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WHAT WORKS IN EDUCATION The George Lucas Educational Foundation

Speed 101: Motorcycle Racing as Real-World Physics Lab

Isaac Newton hops aboard a two-wheeled teaching tool.
By Owen Edwards
Related Tags: Project-Based Learning

A grand prix racing motorcycle is many things: most impressively, a marvel of engineering that costs hundreds of thousands of dollars to develop and build, and one of the fastest machines on wheels, capable of speeds in excess of 210 miles per hour and able to retain a grip on the road at lean angles of 60 degrees or more.

But looked at scientifically, a racing bike is nothing less than a kinetic demonstration of the laws of physics. Freddie Spencer, a legendary grand prix champion of the eighties and now "dean" of Freddie Spencer's High Performance Riding School in Las Vegas, puts it this way: "Motorcycle racing is a real-world physics lab where the penalty for wrong answers is a lot more dramatic than a bad grade."

1. Gravity:

The rider shifts weight into the turn to help the motorcycle change direction and lower its center of gravity.

2. Kinetic Energy:

At speed on a straightaway, a motorcycle’s energy is directed forward.

3. First Law of Motion:

Newton stated that a body in motion persists in a straight line unless compelled to change.

4. Thermodynamics:

Slowing the motorcycle from high speed for tight turns causes heat buildup in its brakes and can diminish effectiveness.

5. Centrifugal Force:

In fast turns, lean angle and forward motion counteract the powerful pull toward the outer edge of the track.

6. Friction:

A special compound in these rounded tires allows traction on asphalt even at lean angles of 60 degrees and more.
Credit: Fiat Yamaha Team

According to Charles Falco, the University of Arizona's chair of condensed-matter physics and co-curator of the Guggenheim Museum's The Art of the Motorcycle exhibition, the initial physics lesson to be learned watching a racing bike hurtle into a tight turn is Newton's first law of motion: "Every object persists in its state of rest or uniform motion in a straight line unless it is compelled to change that state by forces impressed on it," explains Falco. To a rider, this means that the faster a motorcycle is going, the less it wants to turn.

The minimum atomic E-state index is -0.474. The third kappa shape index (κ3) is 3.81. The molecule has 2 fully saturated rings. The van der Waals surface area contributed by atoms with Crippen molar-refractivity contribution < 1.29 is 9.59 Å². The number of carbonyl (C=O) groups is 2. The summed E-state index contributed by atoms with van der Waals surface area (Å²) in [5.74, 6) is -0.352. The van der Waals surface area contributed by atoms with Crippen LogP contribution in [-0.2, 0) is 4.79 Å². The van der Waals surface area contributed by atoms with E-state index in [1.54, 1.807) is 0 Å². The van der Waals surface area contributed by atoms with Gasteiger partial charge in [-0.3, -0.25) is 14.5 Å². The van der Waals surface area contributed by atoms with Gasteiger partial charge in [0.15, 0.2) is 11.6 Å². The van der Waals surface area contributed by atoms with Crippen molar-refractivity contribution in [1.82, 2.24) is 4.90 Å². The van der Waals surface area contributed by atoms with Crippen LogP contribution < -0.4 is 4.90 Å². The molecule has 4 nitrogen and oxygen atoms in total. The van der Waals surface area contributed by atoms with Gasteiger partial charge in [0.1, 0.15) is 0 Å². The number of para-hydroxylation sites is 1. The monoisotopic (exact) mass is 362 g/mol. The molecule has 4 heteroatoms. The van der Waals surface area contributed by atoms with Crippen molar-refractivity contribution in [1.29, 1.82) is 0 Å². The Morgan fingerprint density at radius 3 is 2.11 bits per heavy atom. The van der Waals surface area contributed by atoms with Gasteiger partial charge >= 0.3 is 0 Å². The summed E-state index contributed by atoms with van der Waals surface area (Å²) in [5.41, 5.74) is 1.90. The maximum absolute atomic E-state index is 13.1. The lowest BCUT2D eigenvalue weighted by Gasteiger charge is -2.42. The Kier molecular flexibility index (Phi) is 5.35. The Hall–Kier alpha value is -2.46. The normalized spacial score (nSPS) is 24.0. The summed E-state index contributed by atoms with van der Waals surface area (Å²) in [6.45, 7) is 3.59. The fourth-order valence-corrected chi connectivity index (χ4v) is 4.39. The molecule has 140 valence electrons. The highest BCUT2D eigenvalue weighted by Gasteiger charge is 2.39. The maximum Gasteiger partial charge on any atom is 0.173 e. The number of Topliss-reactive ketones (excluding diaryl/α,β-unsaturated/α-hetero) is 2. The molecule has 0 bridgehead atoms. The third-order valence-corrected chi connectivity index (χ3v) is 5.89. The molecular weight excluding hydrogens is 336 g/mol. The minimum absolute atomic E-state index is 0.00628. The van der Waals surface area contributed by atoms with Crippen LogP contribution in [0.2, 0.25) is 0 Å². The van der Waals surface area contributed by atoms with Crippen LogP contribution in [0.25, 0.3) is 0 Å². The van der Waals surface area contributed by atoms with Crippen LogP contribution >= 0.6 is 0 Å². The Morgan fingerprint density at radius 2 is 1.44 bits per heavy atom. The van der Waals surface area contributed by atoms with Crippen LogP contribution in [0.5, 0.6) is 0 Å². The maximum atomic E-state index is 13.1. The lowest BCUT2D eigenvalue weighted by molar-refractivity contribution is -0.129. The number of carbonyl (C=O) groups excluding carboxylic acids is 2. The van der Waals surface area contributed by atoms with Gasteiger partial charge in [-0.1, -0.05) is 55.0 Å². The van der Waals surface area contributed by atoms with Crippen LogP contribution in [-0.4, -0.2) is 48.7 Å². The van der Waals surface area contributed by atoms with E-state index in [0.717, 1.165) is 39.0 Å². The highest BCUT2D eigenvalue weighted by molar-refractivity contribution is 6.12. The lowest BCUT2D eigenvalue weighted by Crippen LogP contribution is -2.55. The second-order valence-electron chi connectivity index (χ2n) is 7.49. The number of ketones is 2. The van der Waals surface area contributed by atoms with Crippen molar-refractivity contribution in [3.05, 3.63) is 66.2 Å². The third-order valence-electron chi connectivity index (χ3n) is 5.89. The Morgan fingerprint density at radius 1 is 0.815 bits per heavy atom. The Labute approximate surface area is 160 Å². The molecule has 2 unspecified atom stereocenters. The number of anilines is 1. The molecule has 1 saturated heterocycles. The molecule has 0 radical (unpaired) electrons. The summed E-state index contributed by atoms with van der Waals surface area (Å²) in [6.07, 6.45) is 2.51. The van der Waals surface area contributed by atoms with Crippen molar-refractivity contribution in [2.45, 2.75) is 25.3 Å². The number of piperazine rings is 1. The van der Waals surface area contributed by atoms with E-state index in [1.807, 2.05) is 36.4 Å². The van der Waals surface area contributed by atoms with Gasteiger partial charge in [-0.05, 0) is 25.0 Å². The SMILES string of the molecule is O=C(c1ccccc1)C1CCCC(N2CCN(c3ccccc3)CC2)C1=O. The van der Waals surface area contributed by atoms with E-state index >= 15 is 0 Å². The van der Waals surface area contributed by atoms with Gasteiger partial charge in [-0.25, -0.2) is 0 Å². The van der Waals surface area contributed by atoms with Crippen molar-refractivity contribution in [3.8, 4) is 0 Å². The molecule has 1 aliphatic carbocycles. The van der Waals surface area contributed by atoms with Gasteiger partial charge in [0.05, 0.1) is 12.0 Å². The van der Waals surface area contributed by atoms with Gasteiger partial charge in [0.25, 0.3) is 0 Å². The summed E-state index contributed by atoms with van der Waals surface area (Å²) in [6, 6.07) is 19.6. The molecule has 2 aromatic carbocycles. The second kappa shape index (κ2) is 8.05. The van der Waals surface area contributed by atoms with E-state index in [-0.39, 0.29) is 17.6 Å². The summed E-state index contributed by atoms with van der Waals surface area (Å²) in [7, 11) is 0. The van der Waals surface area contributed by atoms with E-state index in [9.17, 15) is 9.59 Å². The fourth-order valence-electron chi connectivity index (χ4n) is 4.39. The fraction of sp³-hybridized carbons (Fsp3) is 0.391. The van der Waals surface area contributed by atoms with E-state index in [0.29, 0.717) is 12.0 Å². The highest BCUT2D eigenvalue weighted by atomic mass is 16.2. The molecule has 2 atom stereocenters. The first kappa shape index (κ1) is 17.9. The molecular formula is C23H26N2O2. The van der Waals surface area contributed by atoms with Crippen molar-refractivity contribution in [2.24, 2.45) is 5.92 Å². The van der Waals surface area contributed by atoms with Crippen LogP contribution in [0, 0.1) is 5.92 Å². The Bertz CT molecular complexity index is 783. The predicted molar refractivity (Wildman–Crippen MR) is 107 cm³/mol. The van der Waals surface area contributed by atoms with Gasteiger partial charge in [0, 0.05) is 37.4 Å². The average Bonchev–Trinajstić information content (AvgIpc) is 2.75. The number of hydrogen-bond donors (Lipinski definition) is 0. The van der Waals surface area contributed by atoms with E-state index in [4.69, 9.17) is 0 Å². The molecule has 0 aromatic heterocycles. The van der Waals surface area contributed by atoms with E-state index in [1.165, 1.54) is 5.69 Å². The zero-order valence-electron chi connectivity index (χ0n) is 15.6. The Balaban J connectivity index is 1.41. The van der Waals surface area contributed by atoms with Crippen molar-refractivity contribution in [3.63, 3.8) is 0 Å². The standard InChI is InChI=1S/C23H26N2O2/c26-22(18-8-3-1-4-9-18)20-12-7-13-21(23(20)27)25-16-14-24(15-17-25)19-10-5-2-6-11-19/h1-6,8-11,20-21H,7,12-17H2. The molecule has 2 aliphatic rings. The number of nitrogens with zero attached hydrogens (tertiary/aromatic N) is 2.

Converting a bike's kinetic energy from straight ahead to turning requires a negotiation with physics in a couple of ways. First, a rider pushes the handlebars slightly away from the direction of the turn. Because the wheels act as gyroscopes, this countersteering leans the bike in the opposite direction (into the turn), which puts the tires at an angle, narrowing what engineers call the contact patch and making the bike easier to turn.

At the same time, the rider moves off the bike in the direction of the turn. The lean angle of the motorcycle shifts the center of gravity to the side, causing the bike to turn, while the weight redistribution lets the machine stay slightly more upright. At the point of maximum lean required to get through a turn at the highest possible speed, centrifugal force wants to pull the bike machine off the track, and the rider uses traction, gravity, and momentum to stay in the game.

To explain why the machine moves at all, Falco invokes Newton's second law of motion: A force applied to an object will cause it to accelerate. "This will happen until the rider runs out of track, or other forces become nonnegligible, such as wind resistance," says Falco.

On some tracks, grand prix motorcycles approaching tight turns must slow from more than 200 mph to around 40 mph. Friction on the brakes (primarily the front brakes) makes this possible. "All that excess energy has to be dissipated by the brakes in the form of heat," Falco says, thus bringing up the law of conservation of matter and energy. Some of this heat is transferred to the hydraulic-brake fluid, which can cause brakes to lose stopping power, with potentially disastrous consequences. Engineers use space age ceramic materials to avoid this problem, and riders become skilled at getting on and off the brakes quickly.

Successful race riding is a lot like paying taxes: You want to push the rules as far as you can without breaking them. There is a very fine line between optimum cornering and crashing, where outward, downward, and forward forces balance precisely. But rules are rules. "Speaking on behalf of physicists everywhere," Falco declares, "nothing that ever happens on a motorcycle breaks the laws of physics. In fact, motorcycles are excellent examples of just how well physics works."

Owen Edwards is a contributing editor for Edutopia and Smithsonian magazines.

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